22 Songs That Perfectly Depict Their Creator’s

Once in an artist’s lifetime, they give an offering that is the very epitome of their existence, or at least their public persona. It may be the first song you think of when thinking of an artist, but may be very-well be the last. Here are 22 songs that transcribed their creator’s to a tee:

 

Cam’ron “Down & Out”

Classic Dipset era production from Yeezy, himself. Cam gets into his story while coasting through well-crafted lyrics in that “Cam flow” that he made so popular. He doesn’t dig as deep as on the title track to S.D.E, but this feels more Killa.

Kanye West “Can’t Tell Me Nothin'”

“Can’t Tell Me Nothin'” was always Kanye’s greatest showing of the arrogance, ego, and bravado that propelled him to go from upstart producer to superstar rapper. After hitting a nearly 5 billion (or 2 billion, depending on who you ask), this just hits even more different than it ever did.

Jay Z “Izzo”

Hov did that, so hopefully you won’t have to go through that“. “I’m over-charging n*ggas for what they did to the Cold Crush“. Not only is this prime Jigga production, again by Yeezy, but this is everything Jay has been about, Reasonable Doubt to 4:44.

DaBaby “Suge”

A song about how DaBaby is a ladies man, street n*gga, ultra-violent and a CEO. Sigh…yeah. He’s gone on to prove all of these things, on and off camera. No need for details. [Also, the instrumental itself, is one only he can make a hit]

Raekwon & Ghostface Killah “Can It Be All So Simple”

Often confused with its remix from Raekwon’s debut, OB4CL, the original appears on Wu-Tang Clans 1993 Enter The 36 Chambers album. Rae and Ghost brought a level of realism and street know-how that made it not only relatable, but believable. They displayed their own flavor amongst a crowded group of “new-bees”. Some of RZA‘s more soulful, down tempo production proved to be magic for Chef & Tony’s project-hallway flows.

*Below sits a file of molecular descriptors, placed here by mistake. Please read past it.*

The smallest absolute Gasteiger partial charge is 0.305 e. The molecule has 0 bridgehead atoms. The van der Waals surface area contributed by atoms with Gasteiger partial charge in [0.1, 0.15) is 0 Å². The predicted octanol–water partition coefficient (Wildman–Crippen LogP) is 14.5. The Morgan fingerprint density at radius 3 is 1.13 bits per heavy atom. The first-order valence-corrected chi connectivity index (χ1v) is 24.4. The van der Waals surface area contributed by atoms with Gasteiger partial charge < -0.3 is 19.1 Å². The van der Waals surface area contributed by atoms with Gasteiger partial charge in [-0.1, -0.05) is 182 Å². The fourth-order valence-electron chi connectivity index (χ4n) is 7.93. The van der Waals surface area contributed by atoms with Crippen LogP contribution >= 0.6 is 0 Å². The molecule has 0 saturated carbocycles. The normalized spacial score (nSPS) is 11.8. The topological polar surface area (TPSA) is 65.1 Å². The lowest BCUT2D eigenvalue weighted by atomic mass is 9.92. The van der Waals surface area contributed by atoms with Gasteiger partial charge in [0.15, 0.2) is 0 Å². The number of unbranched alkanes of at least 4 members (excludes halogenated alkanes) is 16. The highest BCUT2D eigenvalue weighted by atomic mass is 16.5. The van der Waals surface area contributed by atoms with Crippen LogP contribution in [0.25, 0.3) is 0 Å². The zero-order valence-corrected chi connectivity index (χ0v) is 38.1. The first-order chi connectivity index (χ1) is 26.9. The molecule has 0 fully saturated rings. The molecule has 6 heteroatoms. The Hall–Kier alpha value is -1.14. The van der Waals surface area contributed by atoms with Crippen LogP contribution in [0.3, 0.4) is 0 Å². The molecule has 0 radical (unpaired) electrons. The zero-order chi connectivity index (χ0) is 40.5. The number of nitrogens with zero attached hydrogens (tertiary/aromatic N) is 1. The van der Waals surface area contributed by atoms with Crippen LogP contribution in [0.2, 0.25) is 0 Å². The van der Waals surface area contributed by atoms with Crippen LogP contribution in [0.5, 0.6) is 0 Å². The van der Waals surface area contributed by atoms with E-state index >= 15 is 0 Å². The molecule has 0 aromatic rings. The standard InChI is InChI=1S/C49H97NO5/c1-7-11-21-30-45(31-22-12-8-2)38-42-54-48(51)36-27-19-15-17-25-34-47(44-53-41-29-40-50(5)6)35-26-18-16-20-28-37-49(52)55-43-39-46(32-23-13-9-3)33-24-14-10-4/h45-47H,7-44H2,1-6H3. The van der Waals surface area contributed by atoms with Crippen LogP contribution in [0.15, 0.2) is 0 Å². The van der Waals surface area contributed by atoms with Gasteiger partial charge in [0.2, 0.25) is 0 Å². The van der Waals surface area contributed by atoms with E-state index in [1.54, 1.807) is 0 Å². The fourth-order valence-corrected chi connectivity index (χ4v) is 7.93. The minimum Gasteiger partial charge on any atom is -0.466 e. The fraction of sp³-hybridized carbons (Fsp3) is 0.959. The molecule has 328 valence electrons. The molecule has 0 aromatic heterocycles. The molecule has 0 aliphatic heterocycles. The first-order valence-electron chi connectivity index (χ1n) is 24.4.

Megan Thee Stallion “Big Ole Freak”

Most of Megan’s work is sexually-charged, provocative and generally not a broke n*gga friendly environment. That being true, she went ultra on “Big Ole Freak”. She’s on the sample-heavy production that she always feels more comfortable on. This is Megan, Megan. No fancy get-ups and futuristic beats.

Lupe Fiasco “Mural”

Lupe has always been the rappity-rap guy, but “Murals” is rappity-rap gold. Lupe went Super-Lupe (no, not SLR) for around 9 minutes. There is so much to unpack and digest that you know deep down Fisaco himself feels this is is finest hour.

DMX “Slippin'”

Sure, DMX rapped about hardships, plenty. “Slippin'” was slightly different. DMX let us into his mind, more than his circumstances. A man with a gift that picked up a curse along the way. This would be a lifetime battle between two DMX’s that ultimately ended in a stalemate.

Joe Budden “10 Minutes”

Joe Budden is a thinker, an over-thinker. Jumpoff JB has issues in every relationship he’s ever engaged. Joe Budden smokes cigarettes. All of Joe Budden is laid out here, over prototypical Joe production. Heavy bassline, guitar riffs, somber, and don’t forget his signature baritone crooning.

Drake “Marvin’s Room”

Speaking of Joe Budden… Drake literally belts out “And I’ll start hating, only I’ll you make me“. This is a line ONLY he or Joe would have the balls to say and only Drizzy can get away with it. This song is so Drake: Phone messages, singing about a girl he lost, a beat that’s barely a beat, singing, rapping, sing-rapping. It’s all there.

Redman & Method Man “How High”

Chosen for obvious reasons, of course, but “How High” has elements that are classic Red & Meth. They both have a knack for displaying lyrical content, while remaining radio & club friendly. As a group, this defines their existence. Meth sings a bit (which he loves), Reggie does his classic ad-libs (so underrated) and the song is again, references weed throughout.